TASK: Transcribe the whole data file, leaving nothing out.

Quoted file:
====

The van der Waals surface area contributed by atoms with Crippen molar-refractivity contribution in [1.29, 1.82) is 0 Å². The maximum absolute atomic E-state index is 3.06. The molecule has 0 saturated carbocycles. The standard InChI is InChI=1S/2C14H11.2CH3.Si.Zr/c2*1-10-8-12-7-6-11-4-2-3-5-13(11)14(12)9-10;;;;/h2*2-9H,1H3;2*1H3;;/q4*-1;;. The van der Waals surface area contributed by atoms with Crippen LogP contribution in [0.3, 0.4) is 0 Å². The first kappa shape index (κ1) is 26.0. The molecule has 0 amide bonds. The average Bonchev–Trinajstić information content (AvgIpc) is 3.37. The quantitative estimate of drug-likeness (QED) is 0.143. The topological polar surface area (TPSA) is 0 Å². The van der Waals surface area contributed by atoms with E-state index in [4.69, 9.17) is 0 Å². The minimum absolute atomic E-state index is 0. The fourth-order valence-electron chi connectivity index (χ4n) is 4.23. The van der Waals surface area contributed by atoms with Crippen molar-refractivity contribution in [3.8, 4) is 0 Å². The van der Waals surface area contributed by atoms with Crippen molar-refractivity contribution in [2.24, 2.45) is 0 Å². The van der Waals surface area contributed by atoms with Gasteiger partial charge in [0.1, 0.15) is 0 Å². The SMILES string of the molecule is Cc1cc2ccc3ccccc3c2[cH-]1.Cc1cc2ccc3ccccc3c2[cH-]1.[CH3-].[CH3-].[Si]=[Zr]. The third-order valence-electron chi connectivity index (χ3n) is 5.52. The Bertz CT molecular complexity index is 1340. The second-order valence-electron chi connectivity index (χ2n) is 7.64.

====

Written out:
The van der Waals surface area contributed by atoms with Crippen molar-refractivity contribution in [1.29, 1.82) is 0 Å². The maximum absolute atomic E-state index is 3.06. The molecule has 0 saturated carbocycles. The standard InChI is InChI=1S/2C14H11.2CH3.Si.Zr/c2*1-10-8-12-7-6-11-4-2-3-5-13(11)14(12)9-10;;;;/h2*2-9H,1H3;2*1H3;;/q4*-1;;. The van der Waals surface area contributed by atoms with Crippen LogP contribution in [0.3, 0.4) is 0 Å². The first kappa shape index (κ1) is 26.0. The molecule has 0 amide bonds. The average Bonchev–Trinajstić information content (AvgIpc) is 3.37. The quantitative estimate of drug-likeness (QED) is 0.143. The topological polar surface area (TPSA) is 0 Å². The van der Waals surface area contributed by atoms with E-state index in [4.69, 9.17) is 0 Å². The minimum absolute atomic E-state index is 0. The fourth-order valence-electron chi connectivity index (χ4n) is 4.23. The van der Waals surface area contributed by atoms with Crippen molar-refractivity contribution in [3.8, 4) is 0 Å². The van der Waals surface area contributed by atoms with Crippen molar-refractivity contribution in [2.24, 2.45) is 0 Å². The van der Waals surface area contributed by atoms with Gasteiger partial charge in [0.1, 0.15) is 0 Å². The SMILES string of the molecule is Cc1cc2ccc3ccccc3c2[cH-]1.Cc1cc2ccc3ccccc3c2[cH-]1.[CH3-].[CH3-].[Si]=[Zr]. The third-order valence-electron chi connectivity index (χ3n) is 5.52. The Bertz CT molecular complexity index is 1340. The second-order valence-electron chi connectivity index (χ2n) is 7.64.